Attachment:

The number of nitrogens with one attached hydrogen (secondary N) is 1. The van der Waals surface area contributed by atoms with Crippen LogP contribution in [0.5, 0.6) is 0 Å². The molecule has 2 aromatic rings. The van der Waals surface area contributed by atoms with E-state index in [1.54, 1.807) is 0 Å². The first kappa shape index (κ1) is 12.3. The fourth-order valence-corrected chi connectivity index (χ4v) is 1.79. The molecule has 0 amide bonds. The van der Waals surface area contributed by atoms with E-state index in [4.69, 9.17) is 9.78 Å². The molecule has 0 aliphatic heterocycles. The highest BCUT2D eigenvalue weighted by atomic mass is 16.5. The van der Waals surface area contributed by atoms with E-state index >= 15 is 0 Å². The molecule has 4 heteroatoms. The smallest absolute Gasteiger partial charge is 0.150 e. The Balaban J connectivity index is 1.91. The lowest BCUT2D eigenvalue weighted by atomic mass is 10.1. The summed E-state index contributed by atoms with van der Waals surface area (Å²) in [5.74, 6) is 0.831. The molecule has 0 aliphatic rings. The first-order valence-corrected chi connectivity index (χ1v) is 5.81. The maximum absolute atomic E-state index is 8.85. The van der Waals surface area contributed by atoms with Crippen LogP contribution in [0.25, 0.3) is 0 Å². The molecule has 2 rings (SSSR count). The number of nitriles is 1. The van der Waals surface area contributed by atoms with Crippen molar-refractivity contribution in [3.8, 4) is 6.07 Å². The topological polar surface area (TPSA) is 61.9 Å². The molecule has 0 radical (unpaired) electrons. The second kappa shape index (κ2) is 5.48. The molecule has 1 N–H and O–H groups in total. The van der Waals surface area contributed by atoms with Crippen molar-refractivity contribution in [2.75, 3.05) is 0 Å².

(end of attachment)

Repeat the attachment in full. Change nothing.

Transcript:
The number of nitrogens with one attached hydrogen (secondary N) is 1. The van der Waals surface area contributed by atoms with Crippen LogP contribution in [0.5, 0.6) is 0 Å². The molecule has 2 aromatic rings. The van der Waals surface area contributed by atoms with E-state index in [1.54, 1.807) is 0 Å². The first kappa shape index (κ1) is 12.3. The fourth-order valence-corrected chi connectivity index (χ4v) is 1.79. The molecule has 0 amide bonds. The van der Waals surface area contributed by atoms with E-state index in [4.69, 9.17) is 9.78 Å². The molecule has 0 aliphatic heterocycles. The highest BCUT2D eigenvalue weighted by atomic mass is 16.5. The van der Waals surface area contributed by atoms with E-state index >= 15 is 0 Å². The molecule has 4 heteroatoms. The smallest absolute Gasteiger partial charge is 0.150 e. The Balaban J connectivity index is 1.91. The lowest BCUT2D eigenvalue weighted by atomic mass is 10.1. The summed E-state index contributed by atoms with van der Waals surface area (Å²) in [5.74, 6) is 0.831. The molecule has 0 aliphatic rings. The first-order valence-corrected chi connectivity index (χ1v) is 5.81. The maximum absolute atomic E-state index is 8.85. The van der Waals surface area contributed by atoms with Crippen LogP contribution in [0.25, 0.3) is 0 Å². The molecule has 2 rings (SSSR count). The number of nitriles is 1. The van der Waals surface area contributed by atoms with Crippen molar-refractivity contribution in [3.8, 4) is 6.07 Å². The topological polar surface area (TPSA) is 61.9 Å². The molecule has 0 radical (unpaired) electrons. The second kappa shape index (κ2) is 5.48. The molecule has 1 N–H and O–H groups in total. The van der Waals surface area contributed by atoms with Crippen molar-refractivity contribution in [2.75, 3.05) is 0 Å².